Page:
Kops 1.6.0 was released this week, and I went ahead and ran kop update on one of my 1.5.2 clusters. After the rolling upgrade, it appeared to go well, but the master nodes didn’t seem to be ready. I tried various things, but the issues seemed to revolved around three components: kube-dns, weave-net, and dns-controller.

Fixing kube-dns was simple. I just created an empty ConfigMap named kube-dns in the kube-system namespace:

kubectl create configmap -n kube-system kube-dns

If you’re not running HA masters, it’s possibly you might need to do this, and the rolling update would fail without it. In my case, I ran it after.

I also ran kubectl replace -f with the file from here.

These two things fixed most issues. Kubernetes UI was reachable through the public address again (I could access it via kubectl proxy before, but it didn’t seem to be reachable using public dns before the fixes.

There was still one issue; the dns-controller replica set in kube-set was failing to start its solitary pod. It seemed like the replica set was missing some toleration, and as such could not find a suitable node to run on (the upgrade process tainted the potential nodes, so pods without a specific toleration could not run on them). This was quite difficult to track down. @justinsb from the kops slack channel was extremely helpful, and after a deep dive debugging session, we discovered that the toleration was indeed missing. There’s an issue open on this, and our best guess is that during the upgrade, the nodes did get tainted, and the correct toleration was applied. But then an HA master still running 1.5.2 came along and overwrote the toleration, resulting in the problem; tolerations were done by annotation in 1.5.2, and are a first class concept in 1.6.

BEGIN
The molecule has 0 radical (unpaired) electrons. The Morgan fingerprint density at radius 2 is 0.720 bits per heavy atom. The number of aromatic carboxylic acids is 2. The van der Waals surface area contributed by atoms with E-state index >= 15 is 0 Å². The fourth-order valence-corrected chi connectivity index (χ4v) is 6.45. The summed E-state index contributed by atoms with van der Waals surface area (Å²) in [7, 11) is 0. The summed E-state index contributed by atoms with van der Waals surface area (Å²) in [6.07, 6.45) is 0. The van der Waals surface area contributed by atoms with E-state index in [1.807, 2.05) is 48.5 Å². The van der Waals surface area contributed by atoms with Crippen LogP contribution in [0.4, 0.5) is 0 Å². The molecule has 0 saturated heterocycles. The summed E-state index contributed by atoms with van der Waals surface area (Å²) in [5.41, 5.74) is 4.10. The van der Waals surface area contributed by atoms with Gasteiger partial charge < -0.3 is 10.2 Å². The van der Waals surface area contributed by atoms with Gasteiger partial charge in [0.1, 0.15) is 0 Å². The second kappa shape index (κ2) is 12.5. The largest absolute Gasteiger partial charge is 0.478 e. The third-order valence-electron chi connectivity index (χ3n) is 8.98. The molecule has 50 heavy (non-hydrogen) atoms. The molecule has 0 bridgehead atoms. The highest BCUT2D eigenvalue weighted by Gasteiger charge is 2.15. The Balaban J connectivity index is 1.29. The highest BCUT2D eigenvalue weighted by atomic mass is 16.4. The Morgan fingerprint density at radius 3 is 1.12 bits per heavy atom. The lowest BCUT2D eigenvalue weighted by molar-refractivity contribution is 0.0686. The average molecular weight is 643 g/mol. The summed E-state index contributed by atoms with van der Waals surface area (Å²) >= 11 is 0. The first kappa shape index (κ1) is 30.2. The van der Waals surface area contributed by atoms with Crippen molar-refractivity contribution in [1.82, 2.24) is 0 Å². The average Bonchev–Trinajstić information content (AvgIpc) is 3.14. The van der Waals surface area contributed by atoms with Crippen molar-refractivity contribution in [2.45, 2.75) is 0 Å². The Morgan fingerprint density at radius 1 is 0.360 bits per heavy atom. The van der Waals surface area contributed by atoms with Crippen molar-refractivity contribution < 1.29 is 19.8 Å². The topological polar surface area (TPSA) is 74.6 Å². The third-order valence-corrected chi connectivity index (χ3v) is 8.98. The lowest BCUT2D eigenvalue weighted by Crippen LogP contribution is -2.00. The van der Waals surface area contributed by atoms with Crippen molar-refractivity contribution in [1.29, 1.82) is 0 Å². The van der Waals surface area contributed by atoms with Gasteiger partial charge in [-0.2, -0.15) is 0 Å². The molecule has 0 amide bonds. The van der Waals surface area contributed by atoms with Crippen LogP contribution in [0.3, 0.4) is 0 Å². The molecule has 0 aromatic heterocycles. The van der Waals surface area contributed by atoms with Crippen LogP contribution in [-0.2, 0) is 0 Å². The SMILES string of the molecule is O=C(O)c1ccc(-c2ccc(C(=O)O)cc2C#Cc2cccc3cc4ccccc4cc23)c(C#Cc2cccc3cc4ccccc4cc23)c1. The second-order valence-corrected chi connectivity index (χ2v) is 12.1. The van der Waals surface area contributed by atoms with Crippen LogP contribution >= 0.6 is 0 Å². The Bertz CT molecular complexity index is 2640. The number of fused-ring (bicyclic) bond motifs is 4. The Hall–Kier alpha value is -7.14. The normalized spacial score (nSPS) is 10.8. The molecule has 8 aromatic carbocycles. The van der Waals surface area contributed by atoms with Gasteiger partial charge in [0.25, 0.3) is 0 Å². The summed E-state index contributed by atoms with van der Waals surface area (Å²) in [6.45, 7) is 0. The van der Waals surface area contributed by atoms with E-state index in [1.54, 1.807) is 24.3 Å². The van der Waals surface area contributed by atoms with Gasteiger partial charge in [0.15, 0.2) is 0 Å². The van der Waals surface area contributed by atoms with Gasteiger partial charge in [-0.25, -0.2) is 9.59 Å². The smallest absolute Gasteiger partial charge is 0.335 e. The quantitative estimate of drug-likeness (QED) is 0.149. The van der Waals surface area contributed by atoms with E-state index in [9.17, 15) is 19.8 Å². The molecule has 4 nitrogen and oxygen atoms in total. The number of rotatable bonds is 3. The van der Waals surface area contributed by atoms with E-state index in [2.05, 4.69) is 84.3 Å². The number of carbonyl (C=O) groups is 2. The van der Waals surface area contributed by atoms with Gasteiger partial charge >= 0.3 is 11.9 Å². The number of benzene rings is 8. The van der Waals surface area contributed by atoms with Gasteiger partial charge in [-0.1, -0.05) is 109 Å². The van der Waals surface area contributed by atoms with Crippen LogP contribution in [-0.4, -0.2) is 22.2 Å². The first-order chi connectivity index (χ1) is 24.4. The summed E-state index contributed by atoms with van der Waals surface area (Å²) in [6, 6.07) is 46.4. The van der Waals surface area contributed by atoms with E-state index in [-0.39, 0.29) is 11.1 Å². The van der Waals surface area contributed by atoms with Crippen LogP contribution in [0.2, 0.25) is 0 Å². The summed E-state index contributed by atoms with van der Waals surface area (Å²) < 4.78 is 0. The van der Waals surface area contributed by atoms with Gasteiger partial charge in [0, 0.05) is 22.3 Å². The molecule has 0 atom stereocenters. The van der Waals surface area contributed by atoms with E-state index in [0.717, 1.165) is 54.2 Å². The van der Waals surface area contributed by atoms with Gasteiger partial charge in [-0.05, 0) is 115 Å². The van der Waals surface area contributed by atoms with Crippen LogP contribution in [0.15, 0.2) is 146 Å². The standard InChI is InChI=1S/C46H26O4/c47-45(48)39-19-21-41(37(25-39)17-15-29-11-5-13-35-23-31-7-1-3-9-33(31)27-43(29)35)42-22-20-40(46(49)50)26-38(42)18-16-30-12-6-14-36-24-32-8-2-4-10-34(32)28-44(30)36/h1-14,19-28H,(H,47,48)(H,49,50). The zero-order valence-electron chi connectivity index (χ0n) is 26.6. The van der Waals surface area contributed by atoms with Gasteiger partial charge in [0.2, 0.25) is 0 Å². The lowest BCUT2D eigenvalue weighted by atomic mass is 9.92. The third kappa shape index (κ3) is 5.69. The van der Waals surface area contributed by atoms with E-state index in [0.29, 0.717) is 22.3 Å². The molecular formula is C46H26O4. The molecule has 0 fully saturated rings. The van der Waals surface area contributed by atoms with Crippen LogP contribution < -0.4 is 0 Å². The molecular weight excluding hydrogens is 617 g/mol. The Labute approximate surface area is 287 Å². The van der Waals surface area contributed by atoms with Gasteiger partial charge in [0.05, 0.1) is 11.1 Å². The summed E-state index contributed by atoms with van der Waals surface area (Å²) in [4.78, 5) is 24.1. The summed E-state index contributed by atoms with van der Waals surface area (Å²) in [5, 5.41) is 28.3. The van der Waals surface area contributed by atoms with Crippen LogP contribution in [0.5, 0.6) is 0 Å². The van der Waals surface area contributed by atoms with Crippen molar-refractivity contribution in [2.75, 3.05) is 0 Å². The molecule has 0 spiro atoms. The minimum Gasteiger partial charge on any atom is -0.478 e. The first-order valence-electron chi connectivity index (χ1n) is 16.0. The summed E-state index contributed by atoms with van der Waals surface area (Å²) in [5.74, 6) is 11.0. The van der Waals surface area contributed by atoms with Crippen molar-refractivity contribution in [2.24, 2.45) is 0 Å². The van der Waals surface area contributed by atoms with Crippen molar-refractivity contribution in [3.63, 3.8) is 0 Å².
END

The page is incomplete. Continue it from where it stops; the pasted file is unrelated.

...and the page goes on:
If this is the case, then running

kubectl get deployment dns-controller -oyaml -n kube-system

will have the appropriate toleration missing in the spec section (it may still be present in the annotations section).

The fix was to simply edit the namespace:

kubectl edit namespace kube-system

and remove the line with the addons.k8s.io/dns-controller.addons.k8s.io toleration. As soon as that’s done, protokube kicks in and applies the correct annotation, thus fixing the issue. dns-controller will start working again within a few seconds.

It’s worth noting that our applications continued running while all this upgrade malarkey was going on.